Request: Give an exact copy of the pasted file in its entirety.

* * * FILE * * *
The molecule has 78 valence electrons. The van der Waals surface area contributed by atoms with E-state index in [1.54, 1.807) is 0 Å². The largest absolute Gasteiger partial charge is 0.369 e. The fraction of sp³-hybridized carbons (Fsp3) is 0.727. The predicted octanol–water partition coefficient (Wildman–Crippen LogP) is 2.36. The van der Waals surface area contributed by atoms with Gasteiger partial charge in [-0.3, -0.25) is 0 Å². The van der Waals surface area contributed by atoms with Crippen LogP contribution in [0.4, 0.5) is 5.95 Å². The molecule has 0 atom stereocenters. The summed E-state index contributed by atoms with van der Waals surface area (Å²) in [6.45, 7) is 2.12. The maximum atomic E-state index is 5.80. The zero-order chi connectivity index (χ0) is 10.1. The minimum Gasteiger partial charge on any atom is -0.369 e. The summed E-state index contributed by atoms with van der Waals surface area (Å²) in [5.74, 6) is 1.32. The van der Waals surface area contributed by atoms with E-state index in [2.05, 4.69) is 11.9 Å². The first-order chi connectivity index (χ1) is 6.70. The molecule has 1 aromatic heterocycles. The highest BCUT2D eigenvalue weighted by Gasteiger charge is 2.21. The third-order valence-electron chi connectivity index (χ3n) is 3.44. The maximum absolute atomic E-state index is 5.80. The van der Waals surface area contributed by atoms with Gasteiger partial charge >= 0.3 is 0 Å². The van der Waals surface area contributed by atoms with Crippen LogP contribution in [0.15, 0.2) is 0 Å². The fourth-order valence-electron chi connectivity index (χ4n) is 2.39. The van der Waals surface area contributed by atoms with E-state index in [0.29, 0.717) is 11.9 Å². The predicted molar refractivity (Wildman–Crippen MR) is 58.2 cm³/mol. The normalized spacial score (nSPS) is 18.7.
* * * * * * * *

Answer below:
The molecule has 78 valence electrons. The van der Waals surface area contributed by atoms with E-state index in [1.54, 1.807) is 0 Å². The largest absolute Gasteiger partial charge is 0.369 e. The fraction of sp³-hybridized carbons (Fsp3) is 0.727. The predicted octanol–water partition coefficient (Wildman–Crippen LogP) is 2.36. The van der Waals surface area contributed by atoms with Gasteiger partial charge in [-0.3, -0.25) is 0 Å². The van der Waals surface area contributed by atoms with Crippen LogP contribution in [0.4, 0.5) is 5.95 Å². The molecule has 0 atom stereocenters. The summed E-state index contributed by atoms with van der Waals surface area (Å²) in [6.45, 7) is 2.12. The maximum atomic E-state index is 5.80. The zero-order chi connectivity index (χ0) is 10.1. The minimum Gasteiger partial charge on any atom is -0.369 e. The summed E-state index contributed by atoms with van der Waals surface area (Å²) in [5.74, 6) is 1.32. The van der Waals surface area contributed by atoms with E-state index in [2.05, 4.69) is 11.9 Å². The first-order chi connectivity index (χ1) is 6.70. The molecule has 1 aromatic heterocycles. The highest BCUT2D eigenvalue weighted by Gasteiger charge is 2.21. The third-order valence-electron chi connectivity index (χ3n) is 3.44. The maximum absolute atomic E-state index is 5.80. The van der Waals surface area contributed by atoms with Gasteiger partial charge >= 0.3 is 0 Å². The van der Waals surface area contributed by atoms with Crippen LogP contribution in [0.15, 0.2) is 0 Å². The fourth-order valence-electron chi connectivity index (χ4n) is 2.39. The van der Waals surface area contributed by atoms with E-state index in [0.29, 0.717) is 11.9 Å². The predicted molar refractivity (Wildman–Crippen MR) is 58.2 cm³/mol. The normalized spacial score (nSPS) is 18.7.